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Are We Over Uber? Bring on the Bots

Are We Over Uber? Bring on the Bots
by Roger C. Lanctot on 08-12-2018 at 12:00 pm

22183-taxi-bots.jpgFrom sexual harassment, to surveilling regulators, to Uber drivers and taxi drivers committing suicide (because they can’t make a living) the pervasive creepiness of Uber continues to spread while the means of corraling this societal phenomenon creeps steadily forward like sclerotic mid-town traffic. The latest chapter in the Uber saga is unfolding in New York where court rulings (in line with similar rulings in California) may force gig drivers to be treated as employees just as the New York City Council is considering freezing for-hire licenses to combat negative urban traffic consequences.

Multiple studies show the onset of ride hailing apps such as Uber, Lyft, Via, Yandex, Grab and others around the world are driving up urban traffic congestion and undermining public transportation. The latest moves in New York, however, highlight the favor felt by under-served minority communities when it comes to fulfilling their ad hoc local transportation needs. In New York, and elsewhere, traditional Yellow Cabs have a reputation of insufficiently servicing minority riders (i.e. not stopping to pick them up) and their communities (i.e. refusing to drive to particular neighborhoods).

In New York, civil rights organizations and leaders including the New York Urban League and the Reverend Al Sharpton’s National Action Network have come out in opposition to the freeze on for-hire licenses and in support of Uber. These two currents perfectly capture the conundrum of a service that undercompensates drivers, many of whom are immigrants from minority communities, while providing superior service to those same minority and immigrant communities.

Let’s not get carried away, though, because Uber (and Lyft etc.) drivers are also well known for choosing not to accept certain fares (even though they may suffer app-based consequences). It’s not a perfect solution.

The New York Times chimed in with its own editorial solution of a minimum wage for gig economy drivers and a hike in taxi fares along with congestion charging for drivers of privately owned vehicles entering the city. The Times would prefer to see some balance restored in the transportation network between individual vehicles and public means of transportation.

That’s right. Autonomous taxis can be more effectively managed and regulated and won’t discriminate regarding passengers or destinations. A recently published study modeling the creation of an automated taxibot-centric transportation network in Lisbon, Portugal, found that 90% of cars could be eliminated and commute times reduced though traffic would remain depending upon the degree of reliance on the taxibots.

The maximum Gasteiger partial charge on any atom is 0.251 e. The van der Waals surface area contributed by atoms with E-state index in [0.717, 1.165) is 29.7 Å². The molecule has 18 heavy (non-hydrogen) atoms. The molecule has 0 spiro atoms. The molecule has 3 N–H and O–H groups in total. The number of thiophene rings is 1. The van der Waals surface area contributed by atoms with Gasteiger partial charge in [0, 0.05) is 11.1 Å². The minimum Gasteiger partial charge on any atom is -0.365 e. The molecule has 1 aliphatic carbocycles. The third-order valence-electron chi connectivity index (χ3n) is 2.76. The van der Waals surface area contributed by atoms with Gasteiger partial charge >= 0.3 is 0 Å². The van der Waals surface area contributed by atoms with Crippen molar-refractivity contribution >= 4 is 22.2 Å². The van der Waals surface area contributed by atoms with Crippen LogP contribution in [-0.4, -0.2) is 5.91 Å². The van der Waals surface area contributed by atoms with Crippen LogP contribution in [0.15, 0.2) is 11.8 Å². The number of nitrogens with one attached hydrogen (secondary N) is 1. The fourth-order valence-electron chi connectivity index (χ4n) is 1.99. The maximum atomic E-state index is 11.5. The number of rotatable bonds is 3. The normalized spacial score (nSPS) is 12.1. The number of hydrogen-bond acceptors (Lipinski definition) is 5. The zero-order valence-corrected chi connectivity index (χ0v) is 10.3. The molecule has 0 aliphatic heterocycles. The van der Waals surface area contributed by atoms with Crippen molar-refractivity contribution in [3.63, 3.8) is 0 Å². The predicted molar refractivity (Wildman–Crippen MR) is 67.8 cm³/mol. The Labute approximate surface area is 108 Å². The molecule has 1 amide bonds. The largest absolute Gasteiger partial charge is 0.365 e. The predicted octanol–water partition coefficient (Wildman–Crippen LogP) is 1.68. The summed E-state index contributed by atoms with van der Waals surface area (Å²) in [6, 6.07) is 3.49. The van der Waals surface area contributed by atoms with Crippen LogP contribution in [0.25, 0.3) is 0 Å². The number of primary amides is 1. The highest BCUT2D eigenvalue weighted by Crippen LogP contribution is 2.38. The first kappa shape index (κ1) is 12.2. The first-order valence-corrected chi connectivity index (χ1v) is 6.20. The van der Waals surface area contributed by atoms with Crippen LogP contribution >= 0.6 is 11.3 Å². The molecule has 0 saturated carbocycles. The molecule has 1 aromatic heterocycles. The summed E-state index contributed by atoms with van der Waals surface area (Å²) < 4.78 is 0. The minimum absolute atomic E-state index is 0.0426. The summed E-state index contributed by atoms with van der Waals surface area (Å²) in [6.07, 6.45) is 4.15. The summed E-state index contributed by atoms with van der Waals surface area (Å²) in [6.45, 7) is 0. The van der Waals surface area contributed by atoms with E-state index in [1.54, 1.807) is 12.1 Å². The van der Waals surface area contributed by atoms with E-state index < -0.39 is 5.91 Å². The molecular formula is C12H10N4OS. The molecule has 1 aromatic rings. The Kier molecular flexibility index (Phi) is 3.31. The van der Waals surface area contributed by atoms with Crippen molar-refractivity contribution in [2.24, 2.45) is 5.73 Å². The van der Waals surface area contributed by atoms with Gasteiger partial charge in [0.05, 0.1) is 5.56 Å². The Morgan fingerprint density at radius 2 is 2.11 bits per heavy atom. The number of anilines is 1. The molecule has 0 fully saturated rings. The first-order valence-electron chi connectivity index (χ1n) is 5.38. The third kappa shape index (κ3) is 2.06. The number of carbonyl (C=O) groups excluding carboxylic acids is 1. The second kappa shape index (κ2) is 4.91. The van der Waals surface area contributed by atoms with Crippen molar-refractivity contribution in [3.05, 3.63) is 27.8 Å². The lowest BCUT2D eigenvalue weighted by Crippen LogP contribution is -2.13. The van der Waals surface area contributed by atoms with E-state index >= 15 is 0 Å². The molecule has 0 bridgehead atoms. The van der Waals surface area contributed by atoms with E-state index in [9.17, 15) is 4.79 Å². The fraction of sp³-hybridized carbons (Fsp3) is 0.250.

– Urban Mobility System Upgrade – International Transportation Forum

The pressure is growing on Uber et. al. to compensate drivers fairly and treat them as employees. Uber continues to be forced out of particular cities and countries – or to sell off its assets to local competitors.

The resistance to freezing for-hire licenses in New York City is a recognition that Uber and competing services have a significant driver turnover problem – as well as a surfeit of drivers only working part-time. Freezing licenses could actually improve the compensation picture for the remaining drivers, but might limit the availability of the service.

But all of this regulatory and legal attention reflects the reality that the Uber model works against both the gig drivers and the regulated and licensed taxi drivers. What is worse is that taxi operators around the world have demonstrated an almost comprehensive inability to compete – dependent as they have become on regulated fares and licensing that render them more or less defenseless.

The combination of regulatory and growing urban gridlock have set the stage for a combined downward spiral in the quality of service for taxis, ride hailing services and public transportation. What looks to an Uber et. al. passenger as a win-win is actually a lose lose.he only answer, it seems, is taxibots. So, I guess that means we’re facing another 5-10 years of sexual harassment, regulatory surveillance and taxi (and Uber) driver suicides along with declining public transit performance. It’s a small price to pay for a cheap cab ride, or is it?

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